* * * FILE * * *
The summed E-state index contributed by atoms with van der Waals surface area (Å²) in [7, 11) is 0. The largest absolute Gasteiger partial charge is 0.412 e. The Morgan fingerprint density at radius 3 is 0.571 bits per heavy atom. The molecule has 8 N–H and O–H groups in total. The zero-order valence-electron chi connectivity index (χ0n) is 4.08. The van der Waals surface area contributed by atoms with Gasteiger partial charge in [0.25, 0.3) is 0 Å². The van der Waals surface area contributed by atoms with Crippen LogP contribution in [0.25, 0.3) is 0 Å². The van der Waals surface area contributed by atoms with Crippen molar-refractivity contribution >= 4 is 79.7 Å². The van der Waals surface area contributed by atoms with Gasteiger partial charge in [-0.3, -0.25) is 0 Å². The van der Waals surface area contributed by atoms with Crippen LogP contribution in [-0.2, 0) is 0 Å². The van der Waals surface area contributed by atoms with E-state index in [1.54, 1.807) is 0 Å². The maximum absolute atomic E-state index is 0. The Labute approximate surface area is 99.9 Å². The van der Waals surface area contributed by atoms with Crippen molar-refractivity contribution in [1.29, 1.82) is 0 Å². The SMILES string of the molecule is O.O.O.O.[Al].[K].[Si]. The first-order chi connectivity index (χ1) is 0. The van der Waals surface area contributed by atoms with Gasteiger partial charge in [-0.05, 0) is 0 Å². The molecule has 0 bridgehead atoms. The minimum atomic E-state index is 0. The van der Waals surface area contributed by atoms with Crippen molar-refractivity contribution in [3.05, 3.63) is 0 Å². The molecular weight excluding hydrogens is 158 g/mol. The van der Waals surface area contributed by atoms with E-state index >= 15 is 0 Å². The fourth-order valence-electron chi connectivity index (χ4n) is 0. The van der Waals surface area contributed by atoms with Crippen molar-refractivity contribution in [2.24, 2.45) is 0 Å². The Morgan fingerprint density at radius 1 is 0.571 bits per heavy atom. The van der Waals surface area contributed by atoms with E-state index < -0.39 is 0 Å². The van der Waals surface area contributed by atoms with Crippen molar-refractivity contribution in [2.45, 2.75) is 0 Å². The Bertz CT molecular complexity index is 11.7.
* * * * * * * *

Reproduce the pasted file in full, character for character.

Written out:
The summed E-state index contributed by atoms with van der Waals surface area (Å²) in [7, 11) is 0. The largest absolute Gasteiger partial charge is 0.412 e. The Morgan fingerprint density at radius 3 is 0.571 bits per heavy atom. The molecule has 8 N–H and O–H groups in total. The zero-order valence-electron chi connectivity index (χ0n) is 4.08. The van der Waals surface area contributed by atoms with Gasteiger partial charge in [0.25, 0.3) is 0 Å². The van der Waals surface area contributed by atoms with Crippen LogP contribution in [0.25, 0.3) is 0 Å². The van der Waals surface area contributed by atoms with Crippen molar-refractivity contribution >= 4 is 79.7 Å². The van der Waals surface area contributed by atoms with Gasteiger partial charge in [-0.3, -0.25) is 0 Å². The van der Waals surface area contributed by atoms with Crippen LogP contribution in [-0.2, 0) is 0 Å². The van der Waals surface area contributed by atoms with E-state index in [1.54, 1.807) is 0 Å². The maximum absolute atomic E-state index is 0. The Labute approximate surface area is 99.9 Å². The van der Waals surface area contributed by atoms with Crippen molar-refractivity contribution in [1.29, 1.82) is 0 Å². The SMILES string of the molecule is O.O.O.O.[Al].[K].[Si]. The first-order chi connectivity index (χ1) is 0. The van der Waals surface area contributed by atoms with Gasteiger partial charge in [-0.05, 0) is 0 Å². The molecule has 0 bridgehead atoms. The minimum atomic E-state index is 0. The van der Waals surface area contributed by atoms with Crippen molar-refractivity contribution in [3.05, 3.63) is 0 Å². The molecular weight excluding hydrogens is 158 g/mol. The van der Waals surface area contributed by atoms with E-state index >= 15 is 0 Å². The fourth-order valence-electron chi connectivity index (χ4n) is 0. The van der Waals surface area contributed by atoms with Crippen molar-refractivity contribution in [2.24, 2.45) is 0 Å². The Morgan fingerprint density at radius 1 is 0.571 bits per heavy atom. The van der Waals surface area contributed by atoms with E-state index < -0.39 is 0 Å². The van der Waals surface area contributed by atoms with Crippen molar-refractivity contribution in [2.45, 2.75) is 0 Å². The Bertz CT molecular complexity index is 11.7.